As a modifier or complement of an adjective: in this case, the infinitive in Spanish will be used after an adjective (words that describe physical or personality traits), for example:
Este dibujo es fácil de hacer.
This drawing is easy to do.
La lista de producto es algo muy importante a solicitar.
The product list is something important to request.
As a modifier or complement of an adverb: remember that there are adverbs of time (antes de, después de, temprano...), adverbs of place (lejos de, cerca de, encima…) and adverbs of quantity (mucho, muy poco…). Pay attention to this pair of examples
Recuerda hacer la tarea antes de jugar.
Remember to do the homework before playing.
El equipo está cerca de terminar el proyecto.
The team is close to finishing the project.
Circumstantial complement: any complement other than the subject and the verb of the sentence. In this case, the infinitive in Spanish is usually used after a preposition, for example:
Los niños quebraron el jarrón al pasar por el pasillo.
The children broke the vase as they passed through the corridor.
Ana respondió la pregunta sin conocer la respuesta.
Ana answered the question without knowing the answer.
Using prepositions plus Spanish infinitives
As a general rule, we will use verbs in infinitive after prepositions. For instance, in the sentence “That gadget can be used for turning on the lights”, the verb “TURN ON” was used in gerund form as that’s what we must do when we have a preposition followed by a verb in the English language. However, the Spanish translation for this sentence will differ as we will not use gerunds, but the infinitive form of the verb to say “para encender” (for turning on). Here are a few other specific cases you must keep in mind:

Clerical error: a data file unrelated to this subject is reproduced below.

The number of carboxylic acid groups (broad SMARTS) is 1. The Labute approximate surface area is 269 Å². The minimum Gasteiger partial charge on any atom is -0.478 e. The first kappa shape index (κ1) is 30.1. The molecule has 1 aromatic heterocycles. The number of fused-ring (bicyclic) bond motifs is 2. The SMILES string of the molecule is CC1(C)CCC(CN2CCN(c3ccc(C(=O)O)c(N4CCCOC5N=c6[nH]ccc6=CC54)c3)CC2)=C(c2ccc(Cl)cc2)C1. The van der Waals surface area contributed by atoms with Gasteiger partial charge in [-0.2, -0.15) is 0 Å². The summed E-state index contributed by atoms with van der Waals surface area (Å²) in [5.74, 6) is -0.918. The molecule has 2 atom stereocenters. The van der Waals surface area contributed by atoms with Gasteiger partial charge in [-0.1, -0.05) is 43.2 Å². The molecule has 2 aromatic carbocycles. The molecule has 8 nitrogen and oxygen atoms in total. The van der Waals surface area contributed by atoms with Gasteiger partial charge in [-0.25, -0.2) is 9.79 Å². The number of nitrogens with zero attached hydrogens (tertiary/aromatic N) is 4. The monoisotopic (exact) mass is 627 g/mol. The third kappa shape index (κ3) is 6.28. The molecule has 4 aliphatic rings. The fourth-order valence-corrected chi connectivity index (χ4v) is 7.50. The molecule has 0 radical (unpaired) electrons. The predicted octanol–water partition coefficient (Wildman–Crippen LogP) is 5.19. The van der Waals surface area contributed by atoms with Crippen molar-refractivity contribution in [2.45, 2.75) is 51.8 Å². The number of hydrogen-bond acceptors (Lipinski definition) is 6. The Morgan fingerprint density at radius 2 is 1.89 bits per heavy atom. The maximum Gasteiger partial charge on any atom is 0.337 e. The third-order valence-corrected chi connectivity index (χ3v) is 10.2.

To talk about simultaneous activities (AL):
Los niños se mojaron al pasar por la quebrada.
The children got wet when crossing the stream
To explain the purpose of something (PARA):
El puente servirá para transportar mercancía de un país a otro.
The bridge will be useful to transport merchandise from one country to another.
To explain the cause of an event (POR):
Andrés se cayó por estar jugando en el lodo.
Andrés fell down because he was playing in the mud
To give orders using the imperative mode (A):
¡A dormir ahorita mismo!
Go to sleep right now!
To speak in a conditional form (DE):
De tener más información, podría ayudarte.
If I had more information, I could help you
There are some special cases of verbs in Spanish that are usually accompanied by a particular preposition, just like it happens with phrasal verbs like “put up with” in English. These are some that you must remember:
Acabar de, Aprender a, Ayudar a, Negarse a, Acordarse de, Soñar con, Enseñar a, Quedar en, Tratar de…
Acabo de aprender a manejar autos.
I just learned to drive cars
Sueño con construir un país mejor con justicia y democracia.
I dream about building a better country with justice and democracy
Nosotros quedamos en vernos este sábado.
We agreed to meet on Saturday